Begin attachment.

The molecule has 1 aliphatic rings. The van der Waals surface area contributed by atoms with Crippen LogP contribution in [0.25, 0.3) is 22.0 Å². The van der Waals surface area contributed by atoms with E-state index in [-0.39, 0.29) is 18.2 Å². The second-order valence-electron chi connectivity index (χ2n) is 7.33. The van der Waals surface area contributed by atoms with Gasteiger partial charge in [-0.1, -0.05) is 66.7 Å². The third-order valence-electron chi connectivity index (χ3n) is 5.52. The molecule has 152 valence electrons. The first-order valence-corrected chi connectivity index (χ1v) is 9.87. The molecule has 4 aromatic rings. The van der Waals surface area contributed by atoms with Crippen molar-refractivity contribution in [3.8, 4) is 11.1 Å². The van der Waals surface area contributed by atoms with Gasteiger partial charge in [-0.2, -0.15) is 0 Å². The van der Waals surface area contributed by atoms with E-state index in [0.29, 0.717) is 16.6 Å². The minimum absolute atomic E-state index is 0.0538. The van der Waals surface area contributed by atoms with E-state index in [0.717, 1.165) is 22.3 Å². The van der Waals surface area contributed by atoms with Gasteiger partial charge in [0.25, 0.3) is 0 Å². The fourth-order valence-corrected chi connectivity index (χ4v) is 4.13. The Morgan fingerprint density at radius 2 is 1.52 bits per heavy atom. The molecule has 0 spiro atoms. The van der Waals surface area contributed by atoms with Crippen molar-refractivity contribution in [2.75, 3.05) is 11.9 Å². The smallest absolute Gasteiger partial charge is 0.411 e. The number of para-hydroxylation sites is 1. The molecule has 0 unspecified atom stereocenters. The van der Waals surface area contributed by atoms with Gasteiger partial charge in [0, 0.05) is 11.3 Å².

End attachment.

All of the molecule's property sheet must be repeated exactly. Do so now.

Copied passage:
The molecule has 1 aliphatic rings. The van der Waals surface area contributed by atoms with Crippen LogP contribution in [0.25, 0.3) is 22.0 Å². The van der Waals surface area contributed by atoms with E-state index in [-0.39, 0.29) is 18.2 Å². The second-order valence-electron chi connectivity index (χ2n) is 7.33. The van der Waals surface area contributed by atoms with Gasteiger partial charge in [-0.1, -0.05) is 66.7 Å². The third-order valence-electron chi connectivity index (χ3n) is 5.52. The molecule has 152 valence electrons. The first-order valence-corrected chi connectivity index (χ1v) is 9.87. The molecule has 4 aromatic rings. The van der Waals surface area contributed by atoms with Crippen molar-refractivity contribution in [3.8, 4) is 11.1 Å². The van der Waals surface area contributed by atoms with Gasteiger partial charge in [-0.2, -0.15) is 0 Å². The van der Waals surface area contributed by atoms with E-state index in [0.29, 0.717) is 16.6 Å². The minimum absolute atomic E-state index is 0.0538. The van der Waals surface area contributed by atoms with E-state index in [0.717, 1.165) is 22.3 Å². The van der Waals surface area contributed by atoms with Gasteiger partial charge in [0.25, 0.3) is 0 Å². The fourth-order valence-corrected chi connectivity index (χ4v) is 4.13. The Morgan fingerprint density at radius 2 is 1.52 bits per heavy atom. The molecule has 0 spiro atoms. The van der Waals surface area contributed by atoms with Crippen molar-refractivity contribution in [2.75, 3.05) is 11.9 Å². The smallest absolute Gasteiger partial charge is 0.411 e. The number of para-hydroxylation sites is 1. The molecule has 0 unspecified atom stereocenters. The van der Waals surface area contributed by atoms with Gasteiger partial charge in [0, 0.05) is 11.3 Å².